It is time for farmers to begin thinking as much about soil health and farming their soil as farming their crop. Doing so will produce short- and long-term benefits to the soil that are huge. And more importantly, yields will begin to increase, crops will be more resilient during stress years and in-field variability will decline at the same time time. And along the way you will probably save money on your fertility program.
Improving soil health begins by determining the health of your soil, reducing ‘destructive’ tillage, adopting no-till and planting a cover crop. While those are important practices there is more you can do if you begin to understand the nature of soil health and use some metrics to analyze how the soil is faring. The goal of soil health is creating an environment where soil microbes thrive, learning how to keep them well-fed, and cycling carbon and nutrients back to the soil and into the crop.
I am as passionate about soil health as others and have my strategies and tips for succeeding. Below are my 10 tips for learning to farm your soil.
1. Understand that to have healthy soil means having a quality soil with the right physical and chemical conditions for the biology to thrive. Deploy a range of metrics to understand your soil, run a baseline and then monitor change and progress.
2. Attend workshops, read articles, talk to other farmers and find a mentor who can coach you. Develop your own network. While adopting no-till and cover crops can help, they aren’t the total solutions if other issues exist.
3. Determine what factors might be limiting the health of your soil and find practices that can remediate them. If compaction is a problem, pH is acid, or salinity or electroconductivity is high, correct these issues.
4. Accept that building soil health is a long-term proposition and it might take five years to recognize significant changes to the tilth of your soil.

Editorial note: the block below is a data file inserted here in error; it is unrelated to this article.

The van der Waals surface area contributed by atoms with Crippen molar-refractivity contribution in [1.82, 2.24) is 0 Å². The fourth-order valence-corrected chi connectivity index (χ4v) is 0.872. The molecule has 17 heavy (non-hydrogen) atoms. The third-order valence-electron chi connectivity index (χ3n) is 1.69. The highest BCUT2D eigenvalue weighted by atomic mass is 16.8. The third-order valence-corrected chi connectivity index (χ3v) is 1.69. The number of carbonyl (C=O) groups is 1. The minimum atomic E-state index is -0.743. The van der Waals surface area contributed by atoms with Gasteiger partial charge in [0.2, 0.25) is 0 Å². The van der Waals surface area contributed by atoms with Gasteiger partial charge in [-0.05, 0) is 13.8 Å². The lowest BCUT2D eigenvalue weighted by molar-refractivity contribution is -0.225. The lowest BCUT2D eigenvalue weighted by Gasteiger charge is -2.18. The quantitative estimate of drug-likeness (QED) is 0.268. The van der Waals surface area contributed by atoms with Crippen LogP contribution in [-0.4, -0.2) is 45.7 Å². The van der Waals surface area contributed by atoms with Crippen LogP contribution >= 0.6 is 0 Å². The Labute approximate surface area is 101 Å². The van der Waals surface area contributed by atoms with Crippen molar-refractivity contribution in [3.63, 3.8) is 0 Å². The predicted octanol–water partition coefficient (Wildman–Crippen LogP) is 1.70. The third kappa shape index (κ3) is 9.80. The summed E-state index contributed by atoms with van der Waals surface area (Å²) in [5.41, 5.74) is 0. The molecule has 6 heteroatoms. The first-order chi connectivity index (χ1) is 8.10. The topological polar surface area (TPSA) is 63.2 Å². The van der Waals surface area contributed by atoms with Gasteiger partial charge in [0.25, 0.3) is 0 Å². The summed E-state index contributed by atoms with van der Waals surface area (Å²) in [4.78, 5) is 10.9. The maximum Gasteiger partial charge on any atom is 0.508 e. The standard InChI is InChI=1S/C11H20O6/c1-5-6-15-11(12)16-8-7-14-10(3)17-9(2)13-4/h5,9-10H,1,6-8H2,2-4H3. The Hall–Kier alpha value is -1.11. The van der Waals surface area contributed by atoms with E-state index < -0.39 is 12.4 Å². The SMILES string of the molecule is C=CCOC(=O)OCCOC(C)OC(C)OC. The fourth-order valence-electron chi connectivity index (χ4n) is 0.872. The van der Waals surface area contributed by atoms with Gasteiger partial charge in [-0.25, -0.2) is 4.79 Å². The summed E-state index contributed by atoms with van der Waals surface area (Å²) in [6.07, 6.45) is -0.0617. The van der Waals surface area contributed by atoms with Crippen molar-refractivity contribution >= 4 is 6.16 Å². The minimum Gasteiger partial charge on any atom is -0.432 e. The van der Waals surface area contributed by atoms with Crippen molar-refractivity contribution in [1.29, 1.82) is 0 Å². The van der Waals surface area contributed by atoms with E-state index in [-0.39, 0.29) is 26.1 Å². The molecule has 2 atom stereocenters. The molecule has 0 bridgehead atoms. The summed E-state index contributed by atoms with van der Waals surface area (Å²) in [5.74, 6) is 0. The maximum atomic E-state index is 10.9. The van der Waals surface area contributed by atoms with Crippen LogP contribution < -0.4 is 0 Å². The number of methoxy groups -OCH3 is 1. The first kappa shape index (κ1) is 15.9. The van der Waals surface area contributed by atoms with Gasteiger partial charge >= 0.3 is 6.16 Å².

5. Learn how to reduce tillage and adopt no-till. Keeping residue on the surface protects soil and sustains carbon so it becomes part of the soil’s carbon cycle. No-till is a challenge, but with management you can be successful.
6. Apply a ton of gypsum per acre every 3 or 4 years. That calcium will help improve soil structure and sulfur is an important plant and microbial nutrient.
7. Adjust crop rotations. Plant high residue and carbon crops like corn and wheat more frequently than soybeans. This will add more carbon back to the soil and increase organic matter levels. Getting soils to an organic matter level of 3% or higher is a good place to be. If you are south of I-70, double-crop soybeans after wheat. The wheat is both a cash and double-crop.
8. Learn about cover crops. Covers are popular now and there are plenty of opportunities to learn more about them and do some self-discovery. Cereal rye is an excellent choice to start with because it is easy to establish, overwinters, and takes up excess moisture and residual nutrients. But over time you will want to broaden that cover mix to include legumes, brassicas and root crops like turnips or radishes. Covers also take up and sequester N and other nutrients into the plant biomass, which will decay and mineralize nutrients next spring.
9. Consider adding some biologicals to the system, but understand their value proposition and make sure you are able to recognize or measure some change as a result. Be wary of an unsubstantiated sales pitch. Biologicals include humates, humic and fulvic acid, enzymes derived from fungi or bacteria that stimulate soil organisms, or fungi and bacteria themselves.
10. Make soil health testing a regular part of your soil test. You are already measuring pH, organic matter and nutrient levels on a regular basis. Ask the soil laboratory to add in Solvita® soil respiration as a routine check. Soil respiration is probably the single best indicator of soil health because all the conditions that impact soil and microbial activity end up affecting respiration.
Soil testing is important and the tighter your margins, the more important soil testing. The most current soil test results create the best opportunity for achieving your yield goals with the lowest risk, most efficacious fertility program to feed the crop. When you test your soils for nutrients, pH and organic matter it is time to add evaluating soil health as an additional metric.
Agronomist Daniel Davidson, Ph.D. posts blogs on agronomy-related topics. Feel free to contact him at firstname.lastname@example.org or ring him at 402-649-5919.